The effect of identities and problem awareness on buying intentions
Identity theory states that people engage in behaviour in order to match one’s standard. If no action is taken a conflict between identity and behavior may cause an internal state of conflict. We argue that in order to be able match identity and behaviour, one needs to be aware of the fact that there is a mismatch. In terms of environmental behaviour, this means that people need to be aware of the environmental problems related to their behaviour. We examined this in relation to food waste. More specifically, purchase intention of misshaped food, which is usually wasted as supermarkets reject to sell it. A representative sample of 958 Danish consumers was presented with a choice experiment in which 2 fruits and 2 vegetables were evaluated varying on 2 levels: shape (normal, abnormal and extreme) and label (organic and regular). Results showed that the more misshaped food products were, the less inclined people were to buy them; those with a higher problem awareness showed a stronger intention to buy more extremely shaped food products. An interaction effect of environmental identity and problem awareness: people with a strong environmental identity who are not aware of food waste problem intend to buy less extremely shaped food products than those with a strong environmental identity and a high problem awareness. Results imply that problem awareness is a key factor in purchase intentions of misshaped food, and influences the affect of identities on purchase intentions.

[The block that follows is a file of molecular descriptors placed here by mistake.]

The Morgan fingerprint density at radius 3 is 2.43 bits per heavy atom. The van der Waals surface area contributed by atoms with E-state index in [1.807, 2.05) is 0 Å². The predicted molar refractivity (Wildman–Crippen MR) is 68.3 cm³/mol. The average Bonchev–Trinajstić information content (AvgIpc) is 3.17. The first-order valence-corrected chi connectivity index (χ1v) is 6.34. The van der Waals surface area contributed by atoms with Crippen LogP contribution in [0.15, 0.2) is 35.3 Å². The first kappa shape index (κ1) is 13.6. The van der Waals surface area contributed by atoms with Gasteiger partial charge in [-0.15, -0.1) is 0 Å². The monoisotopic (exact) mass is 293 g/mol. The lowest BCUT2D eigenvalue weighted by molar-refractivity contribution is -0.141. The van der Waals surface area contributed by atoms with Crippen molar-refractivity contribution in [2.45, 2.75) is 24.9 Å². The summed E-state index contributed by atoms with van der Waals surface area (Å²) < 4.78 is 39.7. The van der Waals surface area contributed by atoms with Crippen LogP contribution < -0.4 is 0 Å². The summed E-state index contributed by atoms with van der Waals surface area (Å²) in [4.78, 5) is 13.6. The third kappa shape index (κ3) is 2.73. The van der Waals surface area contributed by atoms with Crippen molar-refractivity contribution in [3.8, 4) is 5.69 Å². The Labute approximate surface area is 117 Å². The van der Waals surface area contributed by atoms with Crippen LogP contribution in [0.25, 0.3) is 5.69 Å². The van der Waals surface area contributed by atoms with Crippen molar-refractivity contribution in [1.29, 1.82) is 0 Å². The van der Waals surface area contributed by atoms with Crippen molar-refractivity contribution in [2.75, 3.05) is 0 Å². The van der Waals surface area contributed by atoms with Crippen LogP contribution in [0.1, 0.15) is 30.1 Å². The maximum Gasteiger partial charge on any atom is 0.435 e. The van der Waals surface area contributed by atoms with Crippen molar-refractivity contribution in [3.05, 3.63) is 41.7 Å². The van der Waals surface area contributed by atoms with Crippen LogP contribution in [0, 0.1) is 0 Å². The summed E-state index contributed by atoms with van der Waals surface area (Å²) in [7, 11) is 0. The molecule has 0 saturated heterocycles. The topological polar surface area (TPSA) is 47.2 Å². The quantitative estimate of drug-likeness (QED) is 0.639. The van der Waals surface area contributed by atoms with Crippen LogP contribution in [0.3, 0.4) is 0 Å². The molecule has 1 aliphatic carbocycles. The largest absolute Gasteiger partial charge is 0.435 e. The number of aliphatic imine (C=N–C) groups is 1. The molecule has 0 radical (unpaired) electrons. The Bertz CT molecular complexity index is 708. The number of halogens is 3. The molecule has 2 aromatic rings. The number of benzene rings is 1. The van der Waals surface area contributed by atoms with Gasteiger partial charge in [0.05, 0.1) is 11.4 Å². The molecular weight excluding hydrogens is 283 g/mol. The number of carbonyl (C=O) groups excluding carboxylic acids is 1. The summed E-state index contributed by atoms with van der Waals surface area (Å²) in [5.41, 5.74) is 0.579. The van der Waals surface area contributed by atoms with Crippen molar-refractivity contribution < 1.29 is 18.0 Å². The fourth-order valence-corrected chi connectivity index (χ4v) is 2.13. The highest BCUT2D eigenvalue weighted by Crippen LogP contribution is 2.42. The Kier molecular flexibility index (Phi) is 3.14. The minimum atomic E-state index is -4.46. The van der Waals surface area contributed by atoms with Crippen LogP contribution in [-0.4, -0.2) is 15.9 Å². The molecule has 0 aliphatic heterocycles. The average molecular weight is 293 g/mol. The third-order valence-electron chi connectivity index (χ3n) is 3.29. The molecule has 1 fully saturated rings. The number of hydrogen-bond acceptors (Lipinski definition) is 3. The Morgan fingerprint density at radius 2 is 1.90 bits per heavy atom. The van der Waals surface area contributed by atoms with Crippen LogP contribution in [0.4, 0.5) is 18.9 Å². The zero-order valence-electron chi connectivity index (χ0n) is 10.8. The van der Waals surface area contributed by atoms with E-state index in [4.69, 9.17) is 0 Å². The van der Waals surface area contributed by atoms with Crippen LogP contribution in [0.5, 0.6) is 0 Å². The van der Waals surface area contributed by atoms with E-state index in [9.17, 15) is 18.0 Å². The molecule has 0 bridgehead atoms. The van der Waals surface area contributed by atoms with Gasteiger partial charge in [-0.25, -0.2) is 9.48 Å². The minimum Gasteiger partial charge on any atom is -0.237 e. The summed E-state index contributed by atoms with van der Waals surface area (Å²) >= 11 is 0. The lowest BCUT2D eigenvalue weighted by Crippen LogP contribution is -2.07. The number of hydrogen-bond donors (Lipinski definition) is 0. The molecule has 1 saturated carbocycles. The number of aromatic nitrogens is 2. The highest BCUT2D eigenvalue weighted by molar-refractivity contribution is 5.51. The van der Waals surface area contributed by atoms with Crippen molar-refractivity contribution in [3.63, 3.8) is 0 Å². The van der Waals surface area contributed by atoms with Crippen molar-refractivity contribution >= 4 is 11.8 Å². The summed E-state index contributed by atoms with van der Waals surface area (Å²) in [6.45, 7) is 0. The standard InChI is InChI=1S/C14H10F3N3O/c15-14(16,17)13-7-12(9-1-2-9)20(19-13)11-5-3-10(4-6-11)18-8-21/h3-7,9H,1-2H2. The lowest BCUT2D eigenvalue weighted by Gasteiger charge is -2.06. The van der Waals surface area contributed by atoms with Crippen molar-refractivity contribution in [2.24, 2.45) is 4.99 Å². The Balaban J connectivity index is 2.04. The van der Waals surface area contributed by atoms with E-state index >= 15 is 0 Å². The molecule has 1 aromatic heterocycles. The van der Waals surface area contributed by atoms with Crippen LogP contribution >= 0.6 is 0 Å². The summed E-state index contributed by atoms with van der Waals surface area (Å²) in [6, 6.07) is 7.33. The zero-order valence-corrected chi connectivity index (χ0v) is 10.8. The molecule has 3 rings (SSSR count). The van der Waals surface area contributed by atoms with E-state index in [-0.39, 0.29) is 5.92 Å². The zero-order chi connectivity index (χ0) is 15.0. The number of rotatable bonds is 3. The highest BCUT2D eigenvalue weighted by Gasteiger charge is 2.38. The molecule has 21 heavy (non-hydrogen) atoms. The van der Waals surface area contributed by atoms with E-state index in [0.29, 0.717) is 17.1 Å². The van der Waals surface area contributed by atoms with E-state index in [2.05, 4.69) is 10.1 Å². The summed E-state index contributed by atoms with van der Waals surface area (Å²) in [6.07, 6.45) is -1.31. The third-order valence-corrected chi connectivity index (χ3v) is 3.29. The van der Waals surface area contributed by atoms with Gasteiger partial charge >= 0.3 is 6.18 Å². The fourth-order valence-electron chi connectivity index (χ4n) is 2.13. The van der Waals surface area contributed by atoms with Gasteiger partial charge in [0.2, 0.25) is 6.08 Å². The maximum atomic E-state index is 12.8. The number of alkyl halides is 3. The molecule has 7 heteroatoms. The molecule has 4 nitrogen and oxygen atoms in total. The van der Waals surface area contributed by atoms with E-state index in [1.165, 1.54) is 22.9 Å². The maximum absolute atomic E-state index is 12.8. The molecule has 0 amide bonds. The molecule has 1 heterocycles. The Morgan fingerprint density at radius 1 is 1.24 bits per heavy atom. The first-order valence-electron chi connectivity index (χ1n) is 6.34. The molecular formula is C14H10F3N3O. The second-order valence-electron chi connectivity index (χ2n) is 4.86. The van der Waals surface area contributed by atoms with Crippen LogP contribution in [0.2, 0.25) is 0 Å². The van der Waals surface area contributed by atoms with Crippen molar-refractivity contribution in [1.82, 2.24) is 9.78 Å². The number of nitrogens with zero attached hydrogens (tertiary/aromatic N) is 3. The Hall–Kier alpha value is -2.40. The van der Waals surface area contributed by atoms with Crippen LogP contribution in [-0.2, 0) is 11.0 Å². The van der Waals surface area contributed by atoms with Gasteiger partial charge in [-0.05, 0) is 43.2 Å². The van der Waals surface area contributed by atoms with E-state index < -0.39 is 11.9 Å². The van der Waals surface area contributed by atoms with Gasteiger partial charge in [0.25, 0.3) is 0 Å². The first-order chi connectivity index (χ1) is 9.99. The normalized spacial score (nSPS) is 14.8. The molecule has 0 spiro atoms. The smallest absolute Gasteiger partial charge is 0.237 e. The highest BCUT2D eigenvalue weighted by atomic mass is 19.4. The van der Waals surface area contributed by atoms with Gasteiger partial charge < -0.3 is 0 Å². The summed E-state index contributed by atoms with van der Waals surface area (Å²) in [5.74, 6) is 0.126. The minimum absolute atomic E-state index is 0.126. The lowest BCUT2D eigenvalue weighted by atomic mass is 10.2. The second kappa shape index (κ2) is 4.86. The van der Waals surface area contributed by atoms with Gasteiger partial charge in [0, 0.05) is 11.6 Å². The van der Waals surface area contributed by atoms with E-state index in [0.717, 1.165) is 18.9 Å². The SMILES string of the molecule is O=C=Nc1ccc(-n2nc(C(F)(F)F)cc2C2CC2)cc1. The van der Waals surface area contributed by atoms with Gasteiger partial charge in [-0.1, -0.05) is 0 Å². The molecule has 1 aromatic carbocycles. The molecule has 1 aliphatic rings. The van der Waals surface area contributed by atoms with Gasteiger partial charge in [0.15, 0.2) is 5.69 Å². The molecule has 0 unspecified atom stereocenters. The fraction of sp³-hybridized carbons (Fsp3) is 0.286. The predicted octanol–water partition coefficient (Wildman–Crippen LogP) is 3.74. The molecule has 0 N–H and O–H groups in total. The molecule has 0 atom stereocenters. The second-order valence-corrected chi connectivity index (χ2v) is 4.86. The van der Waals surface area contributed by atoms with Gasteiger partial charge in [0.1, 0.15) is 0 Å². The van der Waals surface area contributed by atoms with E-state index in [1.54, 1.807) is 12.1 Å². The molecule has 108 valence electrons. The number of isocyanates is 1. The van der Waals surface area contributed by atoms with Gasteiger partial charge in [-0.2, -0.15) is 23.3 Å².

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10th Biennial Conference on Environmental Psychology, 2013